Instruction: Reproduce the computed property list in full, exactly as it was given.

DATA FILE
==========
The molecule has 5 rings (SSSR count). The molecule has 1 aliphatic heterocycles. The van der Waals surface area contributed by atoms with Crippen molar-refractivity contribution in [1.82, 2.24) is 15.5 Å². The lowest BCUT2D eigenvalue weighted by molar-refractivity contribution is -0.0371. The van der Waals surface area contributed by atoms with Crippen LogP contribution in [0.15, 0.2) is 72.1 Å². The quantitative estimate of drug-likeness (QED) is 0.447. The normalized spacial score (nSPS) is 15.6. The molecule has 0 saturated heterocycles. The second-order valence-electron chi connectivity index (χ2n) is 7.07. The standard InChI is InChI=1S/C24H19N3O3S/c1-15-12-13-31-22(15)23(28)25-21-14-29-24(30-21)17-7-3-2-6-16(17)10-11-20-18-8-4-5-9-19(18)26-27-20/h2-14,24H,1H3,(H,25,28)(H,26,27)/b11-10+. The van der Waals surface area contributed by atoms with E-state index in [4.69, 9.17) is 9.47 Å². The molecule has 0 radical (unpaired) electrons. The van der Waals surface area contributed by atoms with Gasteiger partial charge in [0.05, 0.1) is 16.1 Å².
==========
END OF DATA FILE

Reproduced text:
The molecule has 5 rings (SSSR count). The molecule has 1 aliphatic heterocycles. The van der Waals surface area contributed by atoms with Crippen molar-refractivity contribution in [1.82, 2.24) is 15.5 Å². The lowest BCUT2D eigenvalue weighted by molar-refractivity contribution is -0.0371. The van der Waals surface area contributed by atoms with Crippen LogP contribution in [0.15, 0.2) is 72.1 Å². The quantitative estimate of drug-likeness (QED) is 0.447. The normalized spacial score (nSPS) is 15.6. The molecule has 0 saturated heterocycles. The second-order valence-electron chi connectivity index (χ2n) is 7.07. The standard InChI is InChI=1S/C24H19N3O3S/c1-15-12-13-31-22(15)23(28)25-21-14-29-24(30-21)17-7-3-2-6-16(17)10-11-20-18-8-4-5-9-19(18)26-27-20/h2-14,24H,1H3,(H,25,28)(H,26,27)/b11-10+. The van der Waals surface area contributed by atoms with E-state index in [4.69, 9.17) is 9.47 Å². The molecule has 0 radical (unpaired) electrons. The van der Waals surface area contributed by atoms with Gasteiger partial charge in [0.05, 0.1) is 16.1 Å².